Category Archives: Awareness & Activism

How the voice first trend could help with elder care

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I attended Digital Book World in Nashville last week. It’s always inspiring to be surrounded by authors and others in the publishing industry who are pursuing their dreams and creating worthwhile projects.

It came as a bit of a surprise to me that voice-activated technology was among the biggest trend. As a writer, I’ve always concerned myself with the written word, whether it was in print or more likely, digital form. While I’m aware of voice-activated home devices like Alexa, and own one, I never thought about storytelling through such devices. Well, I learned last week that plenty of people are thinking about voice-first as an emerging platform for authors.

While many of the early examples and success stories involve children’s stories, I started thinking about how those of us involved in elder care may be more familiar with voice-activated technology than we think. Life Alert’s, “I’ve fallen and I can’t get up,” slogan has become a meme, but the company developed one of the earlier forms of a voice-activated devices that was adopted by the masses and has helped save countless lives.

Now there is a focus on using voice to create entertainment options, and I can think of ways this could benefit those with dementia. Witlingo’s Drill Skills could be useful for dementia caregivers to engage their loved ones in a fun mental exercise. Those with dementia who can no longer read longer works may enjoy the shorter “microstory” format that voice first publishing uses.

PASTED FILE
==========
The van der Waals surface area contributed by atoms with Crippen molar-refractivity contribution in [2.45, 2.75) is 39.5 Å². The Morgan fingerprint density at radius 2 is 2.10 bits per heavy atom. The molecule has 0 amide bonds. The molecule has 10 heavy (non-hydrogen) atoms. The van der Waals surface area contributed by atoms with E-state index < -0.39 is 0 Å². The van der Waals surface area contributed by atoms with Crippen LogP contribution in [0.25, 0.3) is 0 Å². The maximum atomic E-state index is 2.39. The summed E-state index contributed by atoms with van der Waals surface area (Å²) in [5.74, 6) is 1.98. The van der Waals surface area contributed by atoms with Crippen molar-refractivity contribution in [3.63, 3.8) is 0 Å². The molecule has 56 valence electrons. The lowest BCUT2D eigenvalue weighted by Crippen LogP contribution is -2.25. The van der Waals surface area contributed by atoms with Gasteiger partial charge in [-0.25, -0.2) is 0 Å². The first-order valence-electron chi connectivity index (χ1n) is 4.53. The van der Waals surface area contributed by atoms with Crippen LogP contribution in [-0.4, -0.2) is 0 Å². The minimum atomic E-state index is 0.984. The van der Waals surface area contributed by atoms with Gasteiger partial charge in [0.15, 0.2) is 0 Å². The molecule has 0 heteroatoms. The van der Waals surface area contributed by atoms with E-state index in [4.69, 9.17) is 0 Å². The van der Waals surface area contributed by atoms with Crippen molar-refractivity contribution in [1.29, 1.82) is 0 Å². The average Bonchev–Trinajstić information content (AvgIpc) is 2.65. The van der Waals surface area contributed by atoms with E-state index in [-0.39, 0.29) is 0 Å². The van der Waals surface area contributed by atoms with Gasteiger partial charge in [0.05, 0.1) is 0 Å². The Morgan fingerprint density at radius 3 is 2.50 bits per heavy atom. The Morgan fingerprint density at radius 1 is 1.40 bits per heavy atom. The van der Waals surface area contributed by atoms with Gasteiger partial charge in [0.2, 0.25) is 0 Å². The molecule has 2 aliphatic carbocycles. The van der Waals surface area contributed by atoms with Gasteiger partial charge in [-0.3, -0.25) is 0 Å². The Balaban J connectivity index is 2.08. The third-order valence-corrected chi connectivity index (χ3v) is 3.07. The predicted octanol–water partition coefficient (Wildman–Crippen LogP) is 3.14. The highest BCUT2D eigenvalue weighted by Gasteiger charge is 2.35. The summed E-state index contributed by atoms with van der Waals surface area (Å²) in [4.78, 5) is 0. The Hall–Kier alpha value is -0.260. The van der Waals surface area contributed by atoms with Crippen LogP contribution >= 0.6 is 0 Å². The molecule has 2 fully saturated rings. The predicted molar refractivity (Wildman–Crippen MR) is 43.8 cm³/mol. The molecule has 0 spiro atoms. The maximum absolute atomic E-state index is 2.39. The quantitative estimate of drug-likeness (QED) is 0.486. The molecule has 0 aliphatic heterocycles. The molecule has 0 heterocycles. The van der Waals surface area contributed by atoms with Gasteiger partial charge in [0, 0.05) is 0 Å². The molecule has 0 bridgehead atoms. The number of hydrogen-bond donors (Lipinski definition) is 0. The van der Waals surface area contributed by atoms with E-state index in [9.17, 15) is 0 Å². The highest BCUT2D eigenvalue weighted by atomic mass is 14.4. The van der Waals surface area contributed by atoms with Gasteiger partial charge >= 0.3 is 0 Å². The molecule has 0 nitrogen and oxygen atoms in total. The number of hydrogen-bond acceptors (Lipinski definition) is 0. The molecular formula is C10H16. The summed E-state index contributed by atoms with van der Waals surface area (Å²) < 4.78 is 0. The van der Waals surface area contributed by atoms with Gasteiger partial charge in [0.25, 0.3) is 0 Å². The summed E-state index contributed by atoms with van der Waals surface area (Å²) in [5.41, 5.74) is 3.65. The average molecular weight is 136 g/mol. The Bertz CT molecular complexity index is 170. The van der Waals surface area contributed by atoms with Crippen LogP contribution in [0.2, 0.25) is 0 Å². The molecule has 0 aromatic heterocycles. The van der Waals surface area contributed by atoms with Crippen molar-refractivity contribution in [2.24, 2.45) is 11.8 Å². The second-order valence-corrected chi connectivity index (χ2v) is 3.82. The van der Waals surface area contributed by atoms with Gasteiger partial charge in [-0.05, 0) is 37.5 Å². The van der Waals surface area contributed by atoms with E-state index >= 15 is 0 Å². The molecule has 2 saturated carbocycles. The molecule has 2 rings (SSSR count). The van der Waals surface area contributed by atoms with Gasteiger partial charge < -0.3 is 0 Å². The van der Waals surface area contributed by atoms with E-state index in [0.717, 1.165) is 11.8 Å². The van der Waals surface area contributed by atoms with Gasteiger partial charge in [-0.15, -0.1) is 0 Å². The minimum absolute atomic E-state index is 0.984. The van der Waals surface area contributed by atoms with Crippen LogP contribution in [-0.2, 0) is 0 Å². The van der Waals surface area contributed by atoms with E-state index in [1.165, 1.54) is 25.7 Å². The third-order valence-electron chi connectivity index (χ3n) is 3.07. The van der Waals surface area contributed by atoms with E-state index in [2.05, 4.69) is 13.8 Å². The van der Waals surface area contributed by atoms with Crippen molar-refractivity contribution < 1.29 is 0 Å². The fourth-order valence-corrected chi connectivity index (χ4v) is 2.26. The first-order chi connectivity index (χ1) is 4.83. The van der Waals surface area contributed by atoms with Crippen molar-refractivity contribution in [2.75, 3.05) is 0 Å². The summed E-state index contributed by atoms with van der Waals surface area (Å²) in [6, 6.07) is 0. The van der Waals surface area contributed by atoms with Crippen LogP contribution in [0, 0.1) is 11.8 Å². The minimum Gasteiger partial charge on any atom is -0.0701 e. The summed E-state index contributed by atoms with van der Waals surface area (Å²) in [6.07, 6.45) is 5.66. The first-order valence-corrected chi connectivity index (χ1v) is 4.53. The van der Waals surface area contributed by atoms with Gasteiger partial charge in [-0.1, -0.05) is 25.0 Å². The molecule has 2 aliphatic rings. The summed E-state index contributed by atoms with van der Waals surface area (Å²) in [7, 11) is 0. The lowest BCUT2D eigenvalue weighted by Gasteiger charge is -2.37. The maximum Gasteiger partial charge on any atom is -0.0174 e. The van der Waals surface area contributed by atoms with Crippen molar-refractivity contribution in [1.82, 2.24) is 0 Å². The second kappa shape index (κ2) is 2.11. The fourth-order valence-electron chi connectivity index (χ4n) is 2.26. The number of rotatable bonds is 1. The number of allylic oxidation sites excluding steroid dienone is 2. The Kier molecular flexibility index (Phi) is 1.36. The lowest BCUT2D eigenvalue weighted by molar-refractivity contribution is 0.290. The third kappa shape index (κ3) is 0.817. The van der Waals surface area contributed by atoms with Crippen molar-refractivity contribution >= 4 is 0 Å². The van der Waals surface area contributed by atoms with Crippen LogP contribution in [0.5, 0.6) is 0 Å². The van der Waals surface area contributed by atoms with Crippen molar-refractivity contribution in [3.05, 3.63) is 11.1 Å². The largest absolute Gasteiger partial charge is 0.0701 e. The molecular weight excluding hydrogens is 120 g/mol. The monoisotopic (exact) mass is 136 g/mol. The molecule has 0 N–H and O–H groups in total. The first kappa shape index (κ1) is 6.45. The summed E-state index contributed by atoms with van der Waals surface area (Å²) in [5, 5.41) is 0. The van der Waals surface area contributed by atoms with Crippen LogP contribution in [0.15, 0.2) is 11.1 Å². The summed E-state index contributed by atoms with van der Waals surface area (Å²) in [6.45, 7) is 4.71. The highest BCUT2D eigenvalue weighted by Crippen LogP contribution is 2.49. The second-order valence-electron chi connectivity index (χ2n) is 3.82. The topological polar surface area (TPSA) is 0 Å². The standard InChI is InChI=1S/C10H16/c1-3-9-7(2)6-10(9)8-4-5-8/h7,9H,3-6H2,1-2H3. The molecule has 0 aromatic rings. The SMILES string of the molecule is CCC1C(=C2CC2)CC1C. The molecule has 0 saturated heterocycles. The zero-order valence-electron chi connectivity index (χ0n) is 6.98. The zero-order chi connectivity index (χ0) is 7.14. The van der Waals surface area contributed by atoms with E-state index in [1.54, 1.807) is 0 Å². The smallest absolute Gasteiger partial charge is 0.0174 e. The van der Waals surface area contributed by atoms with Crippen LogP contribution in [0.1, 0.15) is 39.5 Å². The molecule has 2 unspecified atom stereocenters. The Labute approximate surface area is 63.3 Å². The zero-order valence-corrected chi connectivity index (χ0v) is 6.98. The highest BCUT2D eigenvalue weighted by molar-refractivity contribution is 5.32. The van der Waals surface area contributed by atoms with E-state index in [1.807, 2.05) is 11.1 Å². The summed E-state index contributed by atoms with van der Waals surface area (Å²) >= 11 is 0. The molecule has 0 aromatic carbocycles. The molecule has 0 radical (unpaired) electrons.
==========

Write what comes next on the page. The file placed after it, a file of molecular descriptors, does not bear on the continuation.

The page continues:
I will be following the developments in voice first publishing and look forward to seeing how it could be used by caregivers to entertain and engage their loved ones.

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Everyone has a caregiving story

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Keynote speaker Walt Mossberg shared his insights on the future of technology.

I’m at Digital Book World in Nashville this week so this post will be brief.

I’m always amazed at just how universal the experience caregiving is, and how everyone has a story to tell about that experience. It’s so interesting to attend a conference and come into contact with so many people from all walks of life, and when they find out I write about caregiving, they are typically eager to share their own stories.

As Rosalynn Carter to eloquently said, “There are only four kinds of people in the world: those who have been caregivers, those who are currently caregivers, those who will be caregivers, and those who will need caregivers.”